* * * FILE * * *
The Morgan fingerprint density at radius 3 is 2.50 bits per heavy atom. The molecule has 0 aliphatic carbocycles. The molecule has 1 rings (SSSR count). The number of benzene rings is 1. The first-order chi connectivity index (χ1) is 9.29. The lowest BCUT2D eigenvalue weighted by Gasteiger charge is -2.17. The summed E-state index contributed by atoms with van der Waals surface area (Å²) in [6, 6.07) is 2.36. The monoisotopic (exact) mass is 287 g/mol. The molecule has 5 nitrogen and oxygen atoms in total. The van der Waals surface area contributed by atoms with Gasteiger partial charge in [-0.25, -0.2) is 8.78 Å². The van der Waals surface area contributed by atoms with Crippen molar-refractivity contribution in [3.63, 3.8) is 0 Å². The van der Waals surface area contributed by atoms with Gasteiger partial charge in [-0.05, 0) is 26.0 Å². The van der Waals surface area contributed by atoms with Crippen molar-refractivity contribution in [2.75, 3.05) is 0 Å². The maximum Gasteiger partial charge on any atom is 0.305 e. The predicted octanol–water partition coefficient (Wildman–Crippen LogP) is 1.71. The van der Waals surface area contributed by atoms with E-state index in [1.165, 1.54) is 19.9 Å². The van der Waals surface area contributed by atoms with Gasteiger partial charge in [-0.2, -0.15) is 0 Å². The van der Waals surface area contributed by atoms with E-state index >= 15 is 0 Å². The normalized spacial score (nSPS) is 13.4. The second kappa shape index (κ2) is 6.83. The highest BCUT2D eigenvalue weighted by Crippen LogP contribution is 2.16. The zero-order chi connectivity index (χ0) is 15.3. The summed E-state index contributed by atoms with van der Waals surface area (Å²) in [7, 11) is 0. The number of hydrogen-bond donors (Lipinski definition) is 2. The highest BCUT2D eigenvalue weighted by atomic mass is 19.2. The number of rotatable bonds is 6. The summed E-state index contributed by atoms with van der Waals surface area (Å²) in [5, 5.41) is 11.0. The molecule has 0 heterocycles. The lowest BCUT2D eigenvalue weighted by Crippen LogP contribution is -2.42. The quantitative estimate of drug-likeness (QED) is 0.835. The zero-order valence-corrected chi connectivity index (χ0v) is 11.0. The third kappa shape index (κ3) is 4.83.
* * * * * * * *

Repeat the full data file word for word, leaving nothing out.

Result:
The Morgan fingerprint density at radius 3 is 2.50 bits per heavy atom. The molecule has 0 aliphatic carbocycles. The molecule has 1 rings (SSSR count). The number of benzene rings is 1. The first-order chi connectivity index (χ1) is 9.29. The lowest BCUT2D eigenvalue weighted by Gasteiger charge is -2.17. The summed E-state index contributed by atoms with van der Waals surface area (Å²) in [6, 6.07) is 2.36. The monoisotopic (exact) mass is 287 g/mol. The molecule has 5 nitrogen and oxygen atoms in total. The van der Waals surface area contributed by atoms with Gasteiger partial charge in [-0.25, -0.2) is 8.78 Å². The van der Waals surface area contributed by atoms with Crippen molar-refractivity contribution in [3.63, 3.8) is 0 Å². The van der Waals surface area contributed by atoms with Gasteiger partial charge in [-0.05, 0) is 26.0 Å². The van der Waals surface area contributed by atoms with Crippen molar-refractivity contribution in [2.75, 3.05) is 0 Å². The maximum Gasteiger partial charge on any atom is 0.305 e. The predicted octanol–water partition coefficient (Wildman–Crippen LogP) is 1.71. The van der Waals surface area contributed by atoms with E-state index in [1.165, 1.54) is 19.9 Å². The van der Waals surface area contributed by atoms with Gasteiger partial charge in [-0.2, -0.15) is 0 Å². The van der Waals surface area contributed by atoms with E-state index >= 15 is 0 Å². The normalized spacial score (nSPS) is 13.4. The second kappa shape index (κ2) is 6.83. The highest BCUT2D eigenvalue weighted by Crippen LogP contribution is 2.16. The zero-order chi connectivity index (χ0) is 15.3. The summed E-state index contributed by atoms with van der Waals surface area (Å²) in [7, 11) is 0. The number of hydrogen-bond donors (Lipinski definition) is 2. The highest BCUT2D eigenvalue weighted by atomic mass is 19.2. The number of rotatable bonds is 6. The summed E-state index contributed by atoms with van der Waals surface area (Å²) in [5, 5.41) is 11.0. The molecule has 0 heterocycles. The lowest BCUT2D eigenvalue weighted by Crippen LogP contribution is -2.42. The quantitative estimate of drug-likeness (QED) is 0.835. The zero-order valence-corrected chi connectivity index (χ0v) is 11.0. The third kappa shape index (κ3) is 4.83.